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Tallan Noble Latz Backstage, an Interview with Catfish Butler

  02/05/10 03:30, by , Categories: NAMM 2010, BFMN Exclusive , Tags: barefootmusicnews, benson, blues, brothers, frank _catfish_ butler, goffeney, grigor, interview, latz, noble, sass, tallan, toeclip, video

We were done. He said we were done. We, Frank “Catfish” Butler and I had run around all day from shoot to shoot, interview to interview, new toy to new toy. Saturday at NAMM had, to this point, pretty much worn us out. The 30-pound backpack with all the cameras and mics, the steady-tracker and a tripod was digging in to my shoulders.

We were hanging around the PRS (Paul Reed Smith) booth, having missed the Brothers Sass show by minutes. We met them earlier at Mark Goffeney’s show where they knocked us out. They are a couple of teenagers that play amazing guitar; the curly-haired kid sounded like George Benson. Here is a ToeNailVideo from Mark’s set. As it turned out, Mr. Benson himself was there, a few booths over. I had a feeling our kids were in the throng to talk with him and hear him play, so we were finished.

Up to this point, all of our guitar playing had been on camera. Little clips of this and that guitar: plunk, strum, talk, plunk, plunk, strum, talk; pack it all up and move down the line. While downstairs, we had passed booth after booth of guitars not on our shot list. Cool guitars. One in particular, a 12-string, a beautiful 12-string; I had passed by it several times that weekend. Finally, I had an hour left before they threw us out. It would take at least 10 to get downstairs and talk my way into the booth. I had the time. He said, “We’re done; let’s go play.” I whined, “It’s all about me now, me, me, me. I wanna go downstairs!

I turned and started to head for the door. I took no more than two steps when some yahoo is pulling on my backpack, stopping me in my tracks. I won’t say who.

I turn and see Tallan Noble Latz, and Butler is practically dragging me backwards his way. “All right, but just one more,” I said and, as it turned out, it was one of the most entertaining interviews we had the entire trip.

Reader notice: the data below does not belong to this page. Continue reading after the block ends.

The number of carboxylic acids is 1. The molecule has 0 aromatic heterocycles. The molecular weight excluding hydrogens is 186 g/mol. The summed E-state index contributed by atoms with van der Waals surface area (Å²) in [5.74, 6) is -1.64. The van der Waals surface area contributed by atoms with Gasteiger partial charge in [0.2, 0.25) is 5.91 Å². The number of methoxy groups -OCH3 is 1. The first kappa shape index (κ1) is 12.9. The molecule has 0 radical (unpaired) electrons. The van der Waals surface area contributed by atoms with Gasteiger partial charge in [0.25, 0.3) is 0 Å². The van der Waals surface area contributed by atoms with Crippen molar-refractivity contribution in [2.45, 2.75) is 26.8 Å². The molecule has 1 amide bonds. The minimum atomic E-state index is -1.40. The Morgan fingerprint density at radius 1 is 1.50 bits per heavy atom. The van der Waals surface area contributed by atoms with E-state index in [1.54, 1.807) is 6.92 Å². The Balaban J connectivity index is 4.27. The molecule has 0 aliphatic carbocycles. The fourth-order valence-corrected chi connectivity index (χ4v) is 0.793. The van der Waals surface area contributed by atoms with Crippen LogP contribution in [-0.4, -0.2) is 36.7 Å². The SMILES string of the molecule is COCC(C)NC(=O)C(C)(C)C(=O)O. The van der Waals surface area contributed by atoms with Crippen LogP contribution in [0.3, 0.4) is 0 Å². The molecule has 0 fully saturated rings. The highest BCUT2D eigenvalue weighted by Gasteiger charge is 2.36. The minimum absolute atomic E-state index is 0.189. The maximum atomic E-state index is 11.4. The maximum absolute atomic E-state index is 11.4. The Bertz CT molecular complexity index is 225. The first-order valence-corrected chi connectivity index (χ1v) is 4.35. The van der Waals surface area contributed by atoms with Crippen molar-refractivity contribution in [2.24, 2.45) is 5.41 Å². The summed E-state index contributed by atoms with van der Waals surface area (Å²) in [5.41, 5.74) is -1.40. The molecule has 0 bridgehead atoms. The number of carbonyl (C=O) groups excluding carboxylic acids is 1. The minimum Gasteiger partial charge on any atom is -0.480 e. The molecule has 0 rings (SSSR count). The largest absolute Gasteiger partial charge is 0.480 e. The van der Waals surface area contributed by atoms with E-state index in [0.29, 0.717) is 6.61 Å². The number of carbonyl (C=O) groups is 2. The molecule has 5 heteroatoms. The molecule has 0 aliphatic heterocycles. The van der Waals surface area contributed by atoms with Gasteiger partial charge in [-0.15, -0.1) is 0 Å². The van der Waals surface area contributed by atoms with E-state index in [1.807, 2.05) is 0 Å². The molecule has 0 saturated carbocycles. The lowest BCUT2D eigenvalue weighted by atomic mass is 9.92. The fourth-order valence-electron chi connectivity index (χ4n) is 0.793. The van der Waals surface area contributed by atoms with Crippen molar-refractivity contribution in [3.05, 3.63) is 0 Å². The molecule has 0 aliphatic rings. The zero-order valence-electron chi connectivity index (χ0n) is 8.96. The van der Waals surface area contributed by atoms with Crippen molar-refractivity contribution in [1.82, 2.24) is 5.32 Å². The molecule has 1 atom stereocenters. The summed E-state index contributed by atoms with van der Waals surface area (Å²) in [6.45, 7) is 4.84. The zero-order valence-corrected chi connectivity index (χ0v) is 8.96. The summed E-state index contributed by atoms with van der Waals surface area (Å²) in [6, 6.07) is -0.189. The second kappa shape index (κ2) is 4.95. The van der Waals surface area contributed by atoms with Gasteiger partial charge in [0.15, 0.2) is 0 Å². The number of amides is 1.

Somehow we found ourselves past the crowd of well-wishers and autograph hounds and rows of cool amps, and sitting in relative quiet were Tallan and his Mom. Dad was talking to the fans, proud as can be. Mom very nearly took Frank out.  He had a green light from Dad and moved in with the mic. Whoosh! There she was with a very “Can I help you?” look on her face, having never met him. Since Frank isn’t a terrorist and Dad said it was OK, she let him pass.

It was so great to see this side of Tallan. Backstage, relaxed, he was enjoying a family moment while we set up the gear, then he would need to be “T-Man” again for our cameras. Frank and he are old friends from a podcast they did a while back and both love and play the blues.  I had to gush a little and tell him how cool he was and, I admit, I whispered to Mom some parent-to-parent “He’s just darling” kind of things. He probably didn’t want to hear those anyway, but I’m sorry, he just is!

Then they throw a wrench in the works. For some reason they decide to switch seats and Tallan interviews Catfish. There, sitting on amps, we get to meet a different Tallan.  You hear him play and you forget he is a kid. Watch this and you’ll find he’s a kid all right. A really talented, bright and happy 10-yr-old child, having the time of his life playing guitar and singing songs for the grownups, from the Main Stage at NAMM 2010.

UPDATE: Unfortunately we had a glitch with the posted video. We are recutting, reuploading and we will post it in this space and create a new post so you don’t miss it. We apologize but these things happen and we push on. In this space for now we put the performance video linked below. Enjoy, we’ll have the interview ASAP.

UPDATE: here it is, finally the Interview with Catfish Butler and Tallan Noble Latz

Guitar dudes are a strange group. Fiercely loyal to their genre, most can appreciate talent when they see it, no matter what. I think there is a reason why guitar players who see a Tallan Noble Latz performance are so struck by him. It is not just the level of his play which, for some who have been playing waaay longer than him, must be a little frustrating, if we’re honest. No, it is the character of his performance. All of it, his style, his “cuteness,” the entertaining way he naturally engages the crowd, the band and the cameras. What it is, I think, is that we see in him a little bit of ourselves. The childlike glee with which he plays makes you smile and want to put a frog in your pocket and go jump in puddles.

Not until you’ve practiced for an hour, young man!

Check out the whole story, read Catfish Butler’s version from behind the mic here.

There’s more.


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